Monday, October 25, 2010

Nepotism in the harmonious state of China

In the current LRB Slavoj Zizek writes about the state of China in a review of The Party: The Secret World of China’s Communist Rulers by Richard McGregor
Allen Lane, 302 pp, £25.00, June 2010, ISBN 978 1 84614 173 7.

It seems that the Chinese Communist Party is like a provincial branch of the Freemasons (aka "the mafia of the mediocre") in giving jobs to family and friends of members and contacts.
The irony is that the Party itself, its complex workings hidden from public scrutiny, is the ultimate source of corruption. The inner circle, comprising top Party and state functionaries as well as chiefs of industry, communicate via an exclusive phone network, the ‘Red Machine’ – possessing one of its unlisted numbers is a clear sign of one’s status. A vice-minister tells McGregor that ‘more than half of the calls he received on his “red machine” were requests for favours from senior Party officials, along the lines of: “Can you give my son, daughter, niece, nephew, cousin or good friend and so on, a job?”’
Zizek ends by raising the fragile state of China's much proclaimed "harmony"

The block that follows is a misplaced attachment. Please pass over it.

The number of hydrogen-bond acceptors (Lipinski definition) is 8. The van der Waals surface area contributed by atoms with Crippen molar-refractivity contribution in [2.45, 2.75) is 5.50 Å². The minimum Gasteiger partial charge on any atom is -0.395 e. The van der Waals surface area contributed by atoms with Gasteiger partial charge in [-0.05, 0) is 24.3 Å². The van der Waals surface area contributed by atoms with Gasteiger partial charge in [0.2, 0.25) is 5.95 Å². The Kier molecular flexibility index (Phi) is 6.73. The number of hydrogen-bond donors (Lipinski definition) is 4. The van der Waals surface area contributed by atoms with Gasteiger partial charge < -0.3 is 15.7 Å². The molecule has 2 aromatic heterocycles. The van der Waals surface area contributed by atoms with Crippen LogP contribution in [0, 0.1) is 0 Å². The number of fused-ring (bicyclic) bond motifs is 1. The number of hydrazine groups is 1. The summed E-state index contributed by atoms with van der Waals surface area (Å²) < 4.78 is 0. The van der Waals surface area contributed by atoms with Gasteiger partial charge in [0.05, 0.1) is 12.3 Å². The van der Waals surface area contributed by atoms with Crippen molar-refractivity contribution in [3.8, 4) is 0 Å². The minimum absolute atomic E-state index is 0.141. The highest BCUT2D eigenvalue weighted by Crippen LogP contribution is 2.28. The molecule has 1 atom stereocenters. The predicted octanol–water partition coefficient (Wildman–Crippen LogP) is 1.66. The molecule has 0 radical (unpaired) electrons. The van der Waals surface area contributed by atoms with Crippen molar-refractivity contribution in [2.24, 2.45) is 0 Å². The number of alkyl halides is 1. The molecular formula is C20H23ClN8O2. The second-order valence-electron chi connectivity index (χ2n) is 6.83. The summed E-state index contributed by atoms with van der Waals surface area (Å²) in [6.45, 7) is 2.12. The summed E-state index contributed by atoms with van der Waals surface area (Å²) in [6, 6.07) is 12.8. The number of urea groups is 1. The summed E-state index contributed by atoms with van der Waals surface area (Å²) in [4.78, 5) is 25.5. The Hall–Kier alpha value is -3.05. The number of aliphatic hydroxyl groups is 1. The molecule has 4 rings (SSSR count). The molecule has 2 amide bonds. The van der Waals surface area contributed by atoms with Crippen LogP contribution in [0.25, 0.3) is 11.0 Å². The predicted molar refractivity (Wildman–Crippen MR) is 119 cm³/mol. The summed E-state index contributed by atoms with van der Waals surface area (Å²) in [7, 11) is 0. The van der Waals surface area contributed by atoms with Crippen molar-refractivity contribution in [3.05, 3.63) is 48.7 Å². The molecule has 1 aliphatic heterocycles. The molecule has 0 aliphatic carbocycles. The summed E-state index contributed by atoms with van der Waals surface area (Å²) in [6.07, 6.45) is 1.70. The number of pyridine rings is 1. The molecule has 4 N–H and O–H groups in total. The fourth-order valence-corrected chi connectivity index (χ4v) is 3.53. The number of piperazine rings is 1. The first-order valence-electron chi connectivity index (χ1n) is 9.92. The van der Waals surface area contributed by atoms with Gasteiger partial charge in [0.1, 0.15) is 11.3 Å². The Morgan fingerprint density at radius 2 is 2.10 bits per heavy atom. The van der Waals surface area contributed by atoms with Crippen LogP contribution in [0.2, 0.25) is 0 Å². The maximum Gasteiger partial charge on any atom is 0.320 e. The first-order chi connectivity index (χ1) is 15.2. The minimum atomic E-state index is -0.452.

Every year, thousands of rebellions by workers, farmers and minorities have to be put down by the police and the army. No wonder official propaganda insists obsessively on the notion of the harmonious society: this very excess bears witness to the opposite, to the threat of chaos and disorder. One should bear in mind the basic rule of Stalinist hermeneutics: since the official media do not openly report trouble, the most reliable way to detect it is to look out for compensatory excesses in state propaganda: the more ‘harmony’ is celebrated, the more chaos and antagonism there is in reality. China is barely under control. It threatens to explode.
Like Littlejohn, Clarkson and Bushell on homosexuality, the Chinese State protests too much.

Saturday, October 16, 2010

Things and First Principles

Tidying up I found a copy of the Guardian's obit of Tony Judt. I liked this story:
Mixing with the elite at the École Normale began another process of disenchantment, when he observed at firsthand that "cardinal axiom of French intellectual life", as he drily called it, "a radical disjunction between the uninteresting evidence of your own eyes and ears and the incontrovertible conclusions to be derived from first principles".
Deriving facts from first prnciples should, largely, be left to pure mathematics.